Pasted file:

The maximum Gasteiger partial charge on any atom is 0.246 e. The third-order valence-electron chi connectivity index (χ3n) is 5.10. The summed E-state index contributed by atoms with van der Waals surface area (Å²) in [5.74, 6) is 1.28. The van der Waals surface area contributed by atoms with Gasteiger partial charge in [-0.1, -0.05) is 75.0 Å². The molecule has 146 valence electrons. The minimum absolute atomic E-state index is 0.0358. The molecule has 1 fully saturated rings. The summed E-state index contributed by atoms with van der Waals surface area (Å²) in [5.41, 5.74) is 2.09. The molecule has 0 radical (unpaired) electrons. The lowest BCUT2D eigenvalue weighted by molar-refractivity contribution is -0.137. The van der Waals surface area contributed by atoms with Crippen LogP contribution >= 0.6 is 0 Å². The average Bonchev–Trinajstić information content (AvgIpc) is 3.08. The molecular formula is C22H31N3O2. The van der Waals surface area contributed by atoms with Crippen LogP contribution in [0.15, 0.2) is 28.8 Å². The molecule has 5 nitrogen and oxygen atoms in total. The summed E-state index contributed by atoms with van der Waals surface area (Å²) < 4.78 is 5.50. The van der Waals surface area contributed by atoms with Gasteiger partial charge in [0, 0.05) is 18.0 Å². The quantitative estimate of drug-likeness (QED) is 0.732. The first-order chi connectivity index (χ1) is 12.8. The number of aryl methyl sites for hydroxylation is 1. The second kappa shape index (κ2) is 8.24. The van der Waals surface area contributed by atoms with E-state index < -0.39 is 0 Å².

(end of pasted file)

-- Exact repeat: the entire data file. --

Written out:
The maximum Gasteiger partial charge on any atom is 0.246 e. The third-order valence-electron chi connectivity index (χ3n) is 5.10. The summed E-state index contributed by atoms with van der Waals surface area (Å²) in [5.74, 6) is 1.28. The van der Waals surface area contributed by atoms with Gasteiger partial charge in [-0.1, -0.05) is 75.0 Å². The molecule has 146 valence electrons. The minimum absolute atomic E-state index is 0.0358. The molecule has 1 fully saturated rings. The summed E-state index contributed by atoms with van der Waals surface area (Å²) in [5.41, 5.74) is 2.09. The molecule has 0 radical (unpaired) electrons. The lowest BCUT2D eigenvalue weighted by molar-refractivity contribution is -0.137. The van der Waals surface area contributed by atoms with Crippen LogP contribution >= 0.6 is 0 Å². The average Bonchev–Trinajstić information content (AvgIpc) is 3.08. The molecular formula is C22H31N3O2. The van der Waals surface area contributed by atoms with Crippen LogP contribution in [0.15, 0.2) is 28.8 Å². The molecule has 5 nitrogen and oxygen atoms in total. The summed E-state index contributed by atoms with van der Waals surface area (Å²) < 4.78 is 5.50. The van der Waals surface area contributed by atoms with Gasteiger partial charge in [0, 0.05) is 18.0 Å². The quantitative estimate of drug-likeness (QED) is 0.732. The first-order chi connectivity index (χ1) is 12.8. The number of aryl methyl sites for hydroxylation is 1. The second kappa shape index (κ2) is 8.24. The van der Waals surface area contributed by atoms with E-state index < -0.39 is 0 Å².